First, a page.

How Can I Apply My Recovery Skills to my Family Life?

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During recovery, you acquire so many skills, like how to ask for help and how to set healthy boundaries. You learn these skills in the context of you fighting your addiction. What if we can use some of those same skills in our relationships with our families? It’s a tricky question because we have to be willing to get uncomfortable. We have to be willing to face the parts of ourselves that are not perfect, not blissful, and not always feeling good.

These skills can help mend and build relationships with our loved ones even if we’ve previously hated the sight of them. It is not asking people to give up their hurt feelings. It is asking people to find the strength and the skills they need to put those feelings aside and work at repairing and restoring a relationship with you and other family members. These are some of the skills you can apply to your family life.

Time Management

We hear so many excuses in recovery, “I don’t have time to go to a meeting, I don’t have time to go home and eat with my family, I don’t have time to call that person back.” You’ve heard them all. The idea that we don’t have enough time escapes us completely in the fog of addiction. It would be best if you worked on keeping time and prioritizing your time. Even if it’s just a few minutes, making the time to call is one of the most important things you can do for yourself and your family. You can’t manage other people’s time, but you can manage yours.

Financial Responsibility

Addiction tends to leave us broke and unable to care for our basic needs. We have to work hard to get our lives back in order. We may have gotten behind on rent or mortgage payments and need the help of others. If you’ve been left with a pile of medical bills, you may need to call your insurance company and find out how you can afford them without going into debt. If you’ve been out of work for a while, you will need to make a plan to start paying back your student loans, credit card bills, and car payments. You need to start taking care of your finances. You may already be doing this on some level, but you need to do it more consistently.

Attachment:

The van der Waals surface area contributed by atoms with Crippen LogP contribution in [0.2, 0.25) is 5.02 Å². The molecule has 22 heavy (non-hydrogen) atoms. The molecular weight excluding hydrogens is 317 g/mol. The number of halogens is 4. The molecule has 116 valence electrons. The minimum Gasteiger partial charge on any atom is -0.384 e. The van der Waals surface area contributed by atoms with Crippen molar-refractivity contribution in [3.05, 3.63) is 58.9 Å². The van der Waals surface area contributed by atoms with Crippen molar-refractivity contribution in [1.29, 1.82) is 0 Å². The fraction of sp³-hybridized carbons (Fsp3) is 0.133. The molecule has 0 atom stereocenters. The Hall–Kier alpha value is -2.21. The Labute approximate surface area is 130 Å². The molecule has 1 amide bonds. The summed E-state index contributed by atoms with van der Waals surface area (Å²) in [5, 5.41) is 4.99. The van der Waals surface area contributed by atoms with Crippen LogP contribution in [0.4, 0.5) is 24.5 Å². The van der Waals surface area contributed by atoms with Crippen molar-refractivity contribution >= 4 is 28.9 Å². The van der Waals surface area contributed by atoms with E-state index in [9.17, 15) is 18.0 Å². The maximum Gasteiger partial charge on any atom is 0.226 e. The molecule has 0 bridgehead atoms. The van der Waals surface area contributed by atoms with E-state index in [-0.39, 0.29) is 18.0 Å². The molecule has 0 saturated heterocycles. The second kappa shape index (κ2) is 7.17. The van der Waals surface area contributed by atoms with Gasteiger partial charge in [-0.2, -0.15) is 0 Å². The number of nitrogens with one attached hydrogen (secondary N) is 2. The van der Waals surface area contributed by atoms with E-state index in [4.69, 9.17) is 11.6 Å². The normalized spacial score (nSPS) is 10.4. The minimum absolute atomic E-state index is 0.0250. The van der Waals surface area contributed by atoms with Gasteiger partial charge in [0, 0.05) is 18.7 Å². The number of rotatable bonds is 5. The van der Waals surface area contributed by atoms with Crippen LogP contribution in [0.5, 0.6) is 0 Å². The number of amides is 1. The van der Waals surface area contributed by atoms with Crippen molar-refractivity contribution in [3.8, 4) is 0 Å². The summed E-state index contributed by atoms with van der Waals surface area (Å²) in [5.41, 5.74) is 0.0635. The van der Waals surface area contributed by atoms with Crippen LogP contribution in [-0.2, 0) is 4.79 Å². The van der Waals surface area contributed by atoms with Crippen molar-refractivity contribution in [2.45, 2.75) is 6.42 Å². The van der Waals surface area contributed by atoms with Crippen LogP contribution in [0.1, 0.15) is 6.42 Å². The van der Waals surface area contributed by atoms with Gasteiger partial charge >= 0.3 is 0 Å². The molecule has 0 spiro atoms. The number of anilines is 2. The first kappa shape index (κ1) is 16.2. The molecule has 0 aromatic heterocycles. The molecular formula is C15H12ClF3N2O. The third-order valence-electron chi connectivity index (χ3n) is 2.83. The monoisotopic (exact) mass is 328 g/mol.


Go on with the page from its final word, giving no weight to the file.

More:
Healthy Habits And Routines

Your loved ones want to know that you are getting well. If a person is abusing drugs or alcohol, it’s common to assume that this person isn’t interested in anything but using. Family members want to know that you are getting better, and a big part of this is living with regularity and routine. Coming home regularly and doing the dishes are steps in the right direction. Making and sticking to a meal plan is another big step in the right direction.

Social Skills

Many of us have difficulty in social settings. Our uncomfortable feelings reduce us to awkward silence, or our anger gets the best of us, and we say something we regret. We want our loved ones to see us as changed, but it can be difficult because we don’t know how to act differently. Many of us feel awkward and self-conscious and are afraid that people will notice how different we are now. You can try and interact more with your family.

You can ask them how their day went and tell them about your day. If you are estranged from some of your family, that doesn’t mean that you don’t want to develop a relationship with them in the future. The best way to do this is by letting them know what’s going on in your life. In conclusion, recovery is hard, and it pushes us to look at parts of ourselves that we may not have wanted to see for a very long time. You may have had an intense and difficult relationship with your family before you struggled with addiction, but that doesn’t mean that you can’t find a new way forward, relating to them and making amends. To get help applying your recovery skills to your family life, call 833-285-1315.

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